Spring Data Graph - Neo4j Support 1.0.0.M2 Released

Releases | Thomas Risberg | January 31, 2011 | ...

Dear Spring Community,

I am pleased to announce that the second milestone release of the Spring Data Graph 1.0 project with Neo4j support is now available! The primary goal of the Spring Data project is to make it easier to build Spring-powered applications that use new data access technologies such as non-relational databases, map-reduce frameworks, and cloud based data services. The Graph Neo4j module provides integration with the Neo4j graph database.

Downloads | JavaDocs | Reference Documentation | Changelog

To learn more about the project, visit the Spring Neo4j Homepage.

The features in…

SpringSource Tool Suite 2.6.0.M1 Released

Releases | Christian Dupuis | January 28, 2011 | ...

Dear Spring Community,

We're pleased to announce that we just released the first milestone build for the next release of the SpringSource Tool Suite (STS).

Some highlights from this milestone build:

  • Content-Assist and Quickfixes for @Autowired and @Qualifer
  • Content-Assist in @RequestMapping for path variables
  • Updated Spring Project Wizard
  • RequestMappings from ITDs now in Spring Explorer and RequestMapping-View
  • Improved content assist performance for Groovy
  • Improved syntax highlighting for Groovy
More details on new features and bug fixes can be found in the 2.6.0.M1 New and Noteworthy document. Detailed installation instructions are also available.

As always downloads are available from the STS download page, check "Other Downloads".

Green Beans: Getting Started with Enterprise Messaging and Spring

Engineering | Josh Long | January 26, 2011 | ...

In this post, we will introduce the core concepts of messaging, as well as the rich support for various types of messaging that the Spring framework and its sister projects provide.

What is Messaging? To best explain this, I'll paraphrase the example offered by the groundbreaking Enterprise Integration Patterns book by Gregor Hohpe and Bobby Woolf (Addison Wesley, 2004). When you make a telephone call, you attempt to relay information to another party. This only works if the second party is available when you place the phone call. Because it is not always possible to answer phone calls, we use a voice-mail boxes to queue the messages. Callers leave messages in the voice-mail box and the callee is then free to retrieve the message (or, indeed, many messages) at a later point, asynchronously.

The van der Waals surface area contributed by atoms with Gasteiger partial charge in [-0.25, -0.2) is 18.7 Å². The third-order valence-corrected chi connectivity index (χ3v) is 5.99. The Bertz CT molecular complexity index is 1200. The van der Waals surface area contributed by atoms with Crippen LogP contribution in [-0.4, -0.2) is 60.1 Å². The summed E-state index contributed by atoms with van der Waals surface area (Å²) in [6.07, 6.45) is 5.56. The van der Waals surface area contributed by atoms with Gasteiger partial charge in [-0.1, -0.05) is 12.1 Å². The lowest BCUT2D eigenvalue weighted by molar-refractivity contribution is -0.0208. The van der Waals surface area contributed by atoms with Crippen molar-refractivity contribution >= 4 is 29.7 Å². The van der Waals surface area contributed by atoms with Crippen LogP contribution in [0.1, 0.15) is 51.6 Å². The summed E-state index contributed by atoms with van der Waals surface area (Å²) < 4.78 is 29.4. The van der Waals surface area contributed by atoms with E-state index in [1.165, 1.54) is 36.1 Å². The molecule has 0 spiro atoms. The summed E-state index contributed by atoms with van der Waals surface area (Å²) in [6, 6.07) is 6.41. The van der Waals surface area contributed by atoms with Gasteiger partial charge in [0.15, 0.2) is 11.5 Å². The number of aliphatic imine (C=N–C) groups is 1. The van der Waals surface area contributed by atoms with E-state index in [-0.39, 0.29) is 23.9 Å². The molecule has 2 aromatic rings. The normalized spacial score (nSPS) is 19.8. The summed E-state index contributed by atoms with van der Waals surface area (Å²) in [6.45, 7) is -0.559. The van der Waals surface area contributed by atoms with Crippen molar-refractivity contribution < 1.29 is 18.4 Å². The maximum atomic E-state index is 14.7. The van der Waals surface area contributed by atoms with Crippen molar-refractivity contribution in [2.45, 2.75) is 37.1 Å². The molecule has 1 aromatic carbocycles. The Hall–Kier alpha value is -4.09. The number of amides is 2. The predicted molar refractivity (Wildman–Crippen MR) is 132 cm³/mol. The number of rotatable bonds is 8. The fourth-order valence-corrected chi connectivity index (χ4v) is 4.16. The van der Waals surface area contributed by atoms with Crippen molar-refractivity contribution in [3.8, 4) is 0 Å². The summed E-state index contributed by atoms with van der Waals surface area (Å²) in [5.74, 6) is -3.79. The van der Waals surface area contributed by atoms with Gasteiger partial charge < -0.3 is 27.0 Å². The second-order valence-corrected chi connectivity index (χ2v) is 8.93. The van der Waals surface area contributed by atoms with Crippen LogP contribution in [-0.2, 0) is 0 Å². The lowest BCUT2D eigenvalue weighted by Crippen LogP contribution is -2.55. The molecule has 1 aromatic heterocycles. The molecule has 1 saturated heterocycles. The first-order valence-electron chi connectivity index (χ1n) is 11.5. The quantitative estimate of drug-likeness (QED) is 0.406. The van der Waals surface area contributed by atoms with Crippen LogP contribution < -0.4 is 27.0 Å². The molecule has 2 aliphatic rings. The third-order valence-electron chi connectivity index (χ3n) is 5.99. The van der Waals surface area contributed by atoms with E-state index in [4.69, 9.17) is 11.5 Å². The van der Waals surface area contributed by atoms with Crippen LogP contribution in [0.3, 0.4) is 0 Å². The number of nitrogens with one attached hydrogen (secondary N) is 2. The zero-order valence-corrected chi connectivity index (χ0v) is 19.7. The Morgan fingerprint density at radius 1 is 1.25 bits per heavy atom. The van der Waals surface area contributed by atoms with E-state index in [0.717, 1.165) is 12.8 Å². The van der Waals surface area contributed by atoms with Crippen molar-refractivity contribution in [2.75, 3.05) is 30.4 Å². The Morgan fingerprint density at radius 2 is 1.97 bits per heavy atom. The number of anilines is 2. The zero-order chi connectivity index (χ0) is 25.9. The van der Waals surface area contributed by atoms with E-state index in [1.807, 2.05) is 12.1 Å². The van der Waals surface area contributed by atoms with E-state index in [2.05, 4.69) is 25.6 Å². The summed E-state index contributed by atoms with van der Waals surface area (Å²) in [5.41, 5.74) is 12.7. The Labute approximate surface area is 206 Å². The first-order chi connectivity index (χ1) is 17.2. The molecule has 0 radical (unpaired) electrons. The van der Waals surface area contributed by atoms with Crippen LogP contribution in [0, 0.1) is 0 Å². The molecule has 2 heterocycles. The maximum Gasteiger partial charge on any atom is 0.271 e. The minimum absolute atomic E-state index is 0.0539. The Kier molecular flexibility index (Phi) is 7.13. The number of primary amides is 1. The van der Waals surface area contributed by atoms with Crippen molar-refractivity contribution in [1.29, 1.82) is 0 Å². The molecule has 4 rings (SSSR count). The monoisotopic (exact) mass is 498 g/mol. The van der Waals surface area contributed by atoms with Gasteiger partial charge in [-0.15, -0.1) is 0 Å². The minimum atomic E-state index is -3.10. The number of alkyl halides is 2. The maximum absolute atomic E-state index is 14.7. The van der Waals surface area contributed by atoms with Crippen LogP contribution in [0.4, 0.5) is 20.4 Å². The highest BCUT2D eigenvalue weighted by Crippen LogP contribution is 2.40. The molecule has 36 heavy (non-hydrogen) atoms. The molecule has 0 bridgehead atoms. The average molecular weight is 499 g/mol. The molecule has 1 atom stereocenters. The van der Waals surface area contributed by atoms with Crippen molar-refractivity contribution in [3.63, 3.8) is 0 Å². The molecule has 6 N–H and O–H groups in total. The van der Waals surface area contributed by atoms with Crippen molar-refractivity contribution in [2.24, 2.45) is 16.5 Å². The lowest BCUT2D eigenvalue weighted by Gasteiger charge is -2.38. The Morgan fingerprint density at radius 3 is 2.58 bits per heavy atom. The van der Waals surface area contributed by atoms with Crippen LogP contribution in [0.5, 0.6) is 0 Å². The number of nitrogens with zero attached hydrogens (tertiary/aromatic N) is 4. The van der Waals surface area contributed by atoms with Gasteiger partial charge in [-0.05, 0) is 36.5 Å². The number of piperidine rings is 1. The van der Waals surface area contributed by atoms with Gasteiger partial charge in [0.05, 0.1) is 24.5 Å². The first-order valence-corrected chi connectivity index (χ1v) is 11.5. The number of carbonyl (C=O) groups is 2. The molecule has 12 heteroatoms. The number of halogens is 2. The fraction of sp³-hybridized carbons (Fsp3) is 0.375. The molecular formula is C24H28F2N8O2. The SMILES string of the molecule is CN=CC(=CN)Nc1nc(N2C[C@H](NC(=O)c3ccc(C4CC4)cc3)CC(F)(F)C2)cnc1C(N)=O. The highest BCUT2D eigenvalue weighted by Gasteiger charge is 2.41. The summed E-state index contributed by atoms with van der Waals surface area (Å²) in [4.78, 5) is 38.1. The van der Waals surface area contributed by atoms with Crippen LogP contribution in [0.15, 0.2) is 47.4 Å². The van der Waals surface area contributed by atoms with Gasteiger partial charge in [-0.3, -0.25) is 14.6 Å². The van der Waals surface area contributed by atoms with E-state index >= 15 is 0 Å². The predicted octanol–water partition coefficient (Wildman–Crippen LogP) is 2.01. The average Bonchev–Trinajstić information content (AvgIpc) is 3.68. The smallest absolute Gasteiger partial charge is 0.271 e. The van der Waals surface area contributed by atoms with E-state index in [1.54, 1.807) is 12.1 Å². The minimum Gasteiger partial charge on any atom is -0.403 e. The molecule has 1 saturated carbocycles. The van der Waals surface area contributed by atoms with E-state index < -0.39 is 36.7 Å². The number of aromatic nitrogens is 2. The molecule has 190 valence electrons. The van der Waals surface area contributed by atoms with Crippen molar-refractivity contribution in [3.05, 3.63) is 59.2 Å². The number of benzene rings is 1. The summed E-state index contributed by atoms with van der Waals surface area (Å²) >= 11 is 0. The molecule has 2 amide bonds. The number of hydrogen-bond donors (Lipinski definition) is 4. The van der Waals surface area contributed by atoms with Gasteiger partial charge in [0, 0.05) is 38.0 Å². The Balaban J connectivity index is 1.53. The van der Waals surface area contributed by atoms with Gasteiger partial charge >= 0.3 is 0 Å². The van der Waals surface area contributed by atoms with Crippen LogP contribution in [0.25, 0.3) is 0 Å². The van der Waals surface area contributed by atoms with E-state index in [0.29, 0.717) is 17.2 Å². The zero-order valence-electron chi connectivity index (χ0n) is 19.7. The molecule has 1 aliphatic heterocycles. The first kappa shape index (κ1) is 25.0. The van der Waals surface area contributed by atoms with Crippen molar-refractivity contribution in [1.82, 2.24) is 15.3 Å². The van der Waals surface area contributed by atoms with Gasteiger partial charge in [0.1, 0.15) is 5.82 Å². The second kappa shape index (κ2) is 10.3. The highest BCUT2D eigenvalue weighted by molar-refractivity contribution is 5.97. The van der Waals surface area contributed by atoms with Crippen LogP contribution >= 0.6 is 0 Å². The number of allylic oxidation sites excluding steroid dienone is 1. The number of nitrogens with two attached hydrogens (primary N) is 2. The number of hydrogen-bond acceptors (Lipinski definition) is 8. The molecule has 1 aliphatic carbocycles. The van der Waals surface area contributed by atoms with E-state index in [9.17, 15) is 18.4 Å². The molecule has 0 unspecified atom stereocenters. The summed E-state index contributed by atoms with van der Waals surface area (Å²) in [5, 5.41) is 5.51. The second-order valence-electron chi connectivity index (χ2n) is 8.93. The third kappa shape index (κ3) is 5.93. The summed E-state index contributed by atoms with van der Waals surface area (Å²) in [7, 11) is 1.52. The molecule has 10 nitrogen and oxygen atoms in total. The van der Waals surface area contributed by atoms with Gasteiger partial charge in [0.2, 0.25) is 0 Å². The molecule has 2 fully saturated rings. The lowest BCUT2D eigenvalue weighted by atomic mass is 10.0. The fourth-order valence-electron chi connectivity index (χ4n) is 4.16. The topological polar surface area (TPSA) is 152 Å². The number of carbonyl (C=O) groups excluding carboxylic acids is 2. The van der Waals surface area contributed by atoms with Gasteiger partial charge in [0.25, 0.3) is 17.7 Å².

In that example, a voice-mail box sits in the middle of the two parties. It stores the message and then delivers it when the callee – the recipient – retrieves it. In the world of enterprise messaging, things work very much the same: a party sends a message to a messaging broker (also known as messaging-oriented middle-ware – MOM) and another party – when that party can – takes delivery of, or explicitly queries for, any messages from the message broker.

Here is where the analogy stops being useful. Message brokers, in contrast to voice-mail boxes, have a lot of options. Message brokers are ideally positioned to provide extra services, like routing, and to make guarantees about message delivery. Message brokers can be optimized for different use cases, for example, you can trade speed for durability. Message brokers may persist messages to an external store to ensure durability, though this is typically a configuration that can be toggled in the name of speed.

In the voice-mail box example, a message was sent by one party and then delivered to another – the communication was point-to-point. Message brokers support this, as well as another type of communication called publish-subscribe, where messages are delivered to multiple clients.

A common use of message brokers is to solve integration problems between two different systems. Data sent to a message broker is usually of a format common to both the sender and recipient of the message. The only thing that two systems need to agree on to use a message broker is the data contract. Messages typically have a message body, in which the contents of the message itself are stored, and message headers, which are key / value pairs that provide meta-data about the body of the message that can be used to aid consumers of the messages in processing the message. Message headers can be anything you like, but they typically relate to the message itself, or to the processor of the message.

Java Message Service

The Java Message Service (JMS) API specifies client interfaces for interacting with message brokers. Each message broker provides its own implementation of the API, very much like JDBC drivers do for the JDBC API. This implies that JMS clients should generally use the same version of the client as the server. There are many, many fine JMS broker implementations to choose from. One reason for this is that messaging ihas always been an important part of application development, and continues to be even more so today. JMS has been a part of the J2EE (now Java EE) specifications since 1.1. The JMS specification has been at version 1.1 for most of the last decade.